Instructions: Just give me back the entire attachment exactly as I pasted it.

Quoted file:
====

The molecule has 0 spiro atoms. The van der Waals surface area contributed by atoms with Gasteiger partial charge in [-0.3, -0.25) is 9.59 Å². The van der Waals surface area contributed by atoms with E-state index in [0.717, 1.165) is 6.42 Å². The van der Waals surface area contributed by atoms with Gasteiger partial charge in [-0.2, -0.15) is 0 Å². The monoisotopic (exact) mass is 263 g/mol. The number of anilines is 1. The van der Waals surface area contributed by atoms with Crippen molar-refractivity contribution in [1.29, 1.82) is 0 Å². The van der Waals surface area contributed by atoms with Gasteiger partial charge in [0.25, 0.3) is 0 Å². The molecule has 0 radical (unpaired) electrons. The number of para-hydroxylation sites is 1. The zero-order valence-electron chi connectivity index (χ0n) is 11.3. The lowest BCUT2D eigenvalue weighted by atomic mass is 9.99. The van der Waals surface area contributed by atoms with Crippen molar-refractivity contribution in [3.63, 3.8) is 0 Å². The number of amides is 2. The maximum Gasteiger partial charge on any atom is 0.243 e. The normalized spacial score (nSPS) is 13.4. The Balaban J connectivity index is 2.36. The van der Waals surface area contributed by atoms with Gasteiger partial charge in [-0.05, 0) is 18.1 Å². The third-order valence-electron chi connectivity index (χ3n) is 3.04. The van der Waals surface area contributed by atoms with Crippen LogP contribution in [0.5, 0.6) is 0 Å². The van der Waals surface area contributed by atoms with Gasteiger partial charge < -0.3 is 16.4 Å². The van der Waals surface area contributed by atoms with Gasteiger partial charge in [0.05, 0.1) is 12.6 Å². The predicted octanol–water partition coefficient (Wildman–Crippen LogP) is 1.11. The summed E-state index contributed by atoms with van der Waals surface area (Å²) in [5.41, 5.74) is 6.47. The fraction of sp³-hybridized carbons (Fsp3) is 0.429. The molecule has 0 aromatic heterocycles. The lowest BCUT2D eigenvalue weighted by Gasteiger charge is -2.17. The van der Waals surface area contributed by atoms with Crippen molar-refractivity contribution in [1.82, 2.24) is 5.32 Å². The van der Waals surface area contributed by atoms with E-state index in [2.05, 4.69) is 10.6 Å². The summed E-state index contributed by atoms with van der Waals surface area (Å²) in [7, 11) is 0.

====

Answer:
The molecule has 0 spiro atoms. The van der Waals surface area contributed by atoms with Gasteiger partial charge in [-0.3, -0.25) is 9.59 Å². The van der Waals surface area contributed by atoms with E-state index in [0.717, 1.165) is 6.42 Å². The van der Waals surface area contributed by atoms with Gasteiger partial charge in [-0.2, -0.15) is 0 Å². The monoisotopic (exact) mass is 263 g/mol. The number of anilines is 1. The van der Waals surface area contributed by atoms with Crippen molar-refractivity contribution in [1.29, 1.82) is 0 Å². The van der Waals surface area contributed by atoms with Gasteiger partial charge in [0.25, 0.3) is 0 Å². The molecule has 0 radical (unpaired) electrons. The number of para-hydroxylation sites is 1. The zero-order valence-electron chi connectivity index (χ0n) is 11.3. The lowest BCUT2D eigenvalue weighted by atomic mass is 9.99. The van der Waals surface area contributed by atoms with Crippen molar-refractivity contribution in [3.63, 3.8) is 0 Å². The number of amides is 2. The maximum Gasteiger partial charge on any atom is 0.243 e. The normalized spacial score (nSPS) is 13.4. The Balaban J connectivity index is 2.36. The van der Waals surface area contributed by atoms with Gasteiger partial charge in [-0.05, 0) is 18.1 Å². The third-order valence-electron chi connectivity index (χ3n) is 3.04. The van der Waals surface area contributed by atoms with Crippen LogP contribution in [0.5, 0.6) is 0 Å². The van der Waals surface area contributed by atoms with Gasteiger partial charge < -0.3 is 16.4 Å². The van der Waals surface area contributed by atoms with Gasteiger partial charge in [0.05, 0.1) is 12.6 Å². The predicted octanol–water partition coefficient (Wildman–Crippen LogP) is 1.11. The summed E-state index contributed by atoms with van der Waals surface area (Å²) in [5.41, 5.74) is 6.47. The fraction of sp³-hybridized carbons (Fsp3) is 0.429. The molecule has 0 aromatic heterocycles. The lowest BCUT2D eigenvalue weighted by Gasteiger charge is -2.17. The van der Waals surface area contributed by atoms with Crippen molar-refractivity contribution in [1.82, 2.24) is 5.32 Å². The van der Waals surface area contributed by atoms with E-state index in [2.05, 4.69) is 10.6 Å². The summed E-state index contributed by atoms with van der Waals surface area (Å²) in [7, 11) is 0.